On or about January 30, 2012, the Plaintiffs filed the current motion, requesting that the Court: (1) conditionally certify this action as a collective action for purposes of notice and discovery pursuant to § 216(b) of the FLSA; (2) authorize the Plaintiffs' counsel to mail the notice of pendency to all putative plaintiffs and to post a copy of the notice of pendency at all of the Defendants' alleged locations, (3) approve the form and content of the Plaintiffs' proposed notice of pendency and reminder notice, (4) order the Defendants to produce to the Plaintiffs' counsel the contact information for each putative plaintiff who was employed by the Defendants from on or after September 19, 2008 to the present, and (5) authorize a 90--day notice period for putative plaintiffs to join this action.

The Defendants oppose the conditional certification and argue that if conditional certification is granted, it should be limited to delivery drivers at the Centereach location. In addition, if conditional certification is granted, the Defendants contend that: (1) it should only be granted as to persons employed by the Defendants in the last two years; (2) the opt-in period should be 60-days; and (3) the Court should not permit the Plaintiffs to send a reminder notice. Although the Plaintiffs address the arguments regarding the scope of conditional certification in their reply, they do not address the applicable opt-in period, or the request for a reminder notice.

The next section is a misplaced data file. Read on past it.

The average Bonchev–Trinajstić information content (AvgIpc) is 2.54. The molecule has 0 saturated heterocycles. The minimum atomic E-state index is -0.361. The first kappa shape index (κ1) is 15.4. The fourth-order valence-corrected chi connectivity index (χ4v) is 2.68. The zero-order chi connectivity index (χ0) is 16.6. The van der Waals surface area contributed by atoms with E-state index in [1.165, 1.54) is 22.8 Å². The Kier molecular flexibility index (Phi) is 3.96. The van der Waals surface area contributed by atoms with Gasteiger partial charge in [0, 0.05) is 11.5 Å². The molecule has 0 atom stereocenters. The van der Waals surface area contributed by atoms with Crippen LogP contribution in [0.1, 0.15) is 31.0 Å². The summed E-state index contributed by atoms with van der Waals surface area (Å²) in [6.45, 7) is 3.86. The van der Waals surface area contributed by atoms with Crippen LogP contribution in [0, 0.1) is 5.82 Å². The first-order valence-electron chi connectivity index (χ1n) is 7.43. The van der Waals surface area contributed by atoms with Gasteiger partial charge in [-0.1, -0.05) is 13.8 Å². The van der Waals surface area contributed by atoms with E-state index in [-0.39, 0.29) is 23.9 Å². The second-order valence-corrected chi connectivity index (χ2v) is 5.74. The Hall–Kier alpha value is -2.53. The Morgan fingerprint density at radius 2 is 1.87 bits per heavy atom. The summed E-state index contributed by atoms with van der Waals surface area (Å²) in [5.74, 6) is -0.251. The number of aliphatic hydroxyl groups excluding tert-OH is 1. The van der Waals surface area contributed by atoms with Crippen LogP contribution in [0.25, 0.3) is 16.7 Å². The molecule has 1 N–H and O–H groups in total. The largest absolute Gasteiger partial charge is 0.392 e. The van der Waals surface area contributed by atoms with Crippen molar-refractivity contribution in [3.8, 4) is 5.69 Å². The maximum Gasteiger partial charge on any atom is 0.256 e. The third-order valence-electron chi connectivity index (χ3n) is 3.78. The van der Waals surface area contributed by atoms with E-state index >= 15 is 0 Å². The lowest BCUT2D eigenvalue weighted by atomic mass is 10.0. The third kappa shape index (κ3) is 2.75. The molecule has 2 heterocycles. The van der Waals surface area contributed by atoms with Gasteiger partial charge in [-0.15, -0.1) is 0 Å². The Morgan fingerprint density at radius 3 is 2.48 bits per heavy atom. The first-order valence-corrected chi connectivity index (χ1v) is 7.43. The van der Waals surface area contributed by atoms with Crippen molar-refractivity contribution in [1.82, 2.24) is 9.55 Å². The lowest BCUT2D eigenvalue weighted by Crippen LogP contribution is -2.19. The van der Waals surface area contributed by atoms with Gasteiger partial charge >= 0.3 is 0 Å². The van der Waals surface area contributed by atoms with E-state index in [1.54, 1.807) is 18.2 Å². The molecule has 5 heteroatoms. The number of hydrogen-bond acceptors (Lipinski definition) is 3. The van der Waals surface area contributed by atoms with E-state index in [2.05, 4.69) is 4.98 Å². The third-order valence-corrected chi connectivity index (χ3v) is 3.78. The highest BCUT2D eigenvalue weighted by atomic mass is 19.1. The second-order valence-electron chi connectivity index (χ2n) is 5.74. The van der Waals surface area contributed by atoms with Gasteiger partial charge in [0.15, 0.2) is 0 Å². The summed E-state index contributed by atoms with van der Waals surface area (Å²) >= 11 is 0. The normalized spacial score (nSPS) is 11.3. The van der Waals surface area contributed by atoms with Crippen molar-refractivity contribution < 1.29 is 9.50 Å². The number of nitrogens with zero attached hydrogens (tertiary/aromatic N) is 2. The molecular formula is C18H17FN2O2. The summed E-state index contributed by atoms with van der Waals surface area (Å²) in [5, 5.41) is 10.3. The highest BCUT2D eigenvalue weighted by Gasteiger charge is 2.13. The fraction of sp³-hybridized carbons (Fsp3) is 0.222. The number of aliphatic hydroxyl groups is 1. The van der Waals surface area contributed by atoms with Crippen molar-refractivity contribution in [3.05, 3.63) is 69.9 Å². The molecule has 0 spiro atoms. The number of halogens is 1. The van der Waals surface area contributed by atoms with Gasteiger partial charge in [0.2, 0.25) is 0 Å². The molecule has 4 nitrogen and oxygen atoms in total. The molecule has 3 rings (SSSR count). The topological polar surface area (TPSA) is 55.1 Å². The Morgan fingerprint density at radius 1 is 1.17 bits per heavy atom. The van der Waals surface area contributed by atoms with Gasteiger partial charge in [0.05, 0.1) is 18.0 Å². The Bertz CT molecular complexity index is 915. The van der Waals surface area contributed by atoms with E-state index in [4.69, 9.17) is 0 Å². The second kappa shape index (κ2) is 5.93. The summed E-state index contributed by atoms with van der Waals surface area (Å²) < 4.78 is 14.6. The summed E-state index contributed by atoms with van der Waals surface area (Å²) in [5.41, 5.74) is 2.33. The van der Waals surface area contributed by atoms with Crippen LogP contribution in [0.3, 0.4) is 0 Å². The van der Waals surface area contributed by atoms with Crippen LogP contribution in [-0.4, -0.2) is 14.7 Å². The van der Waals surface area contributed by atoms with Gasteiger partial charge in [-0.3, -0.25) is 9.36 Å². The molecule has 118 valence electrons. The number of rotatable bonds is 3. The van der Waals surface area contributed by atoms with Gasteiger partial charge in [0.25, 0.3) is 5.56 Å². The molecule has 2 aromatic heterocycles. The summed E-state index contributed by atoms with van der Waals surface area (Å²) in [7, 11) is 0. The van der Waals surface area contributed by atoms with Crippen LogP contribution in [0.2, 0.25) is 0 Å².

II. DISCUSSION

A. Legal Standard

28 U.S.C. § 216(b) provides that parties suing for relief under 28 U.S.C. §§ 206, 207, and 215(a)(3) may proceed "for and in behalf of himself or themselves and other employees similarly situated." A proceeding under this provision is traditionally termed a "collective action." Here, the Plaintiffs seek relief under Section 207 of the FLSA, which governs overtime compensation. Thus, the collective action provision of Section 216(b) is applicable.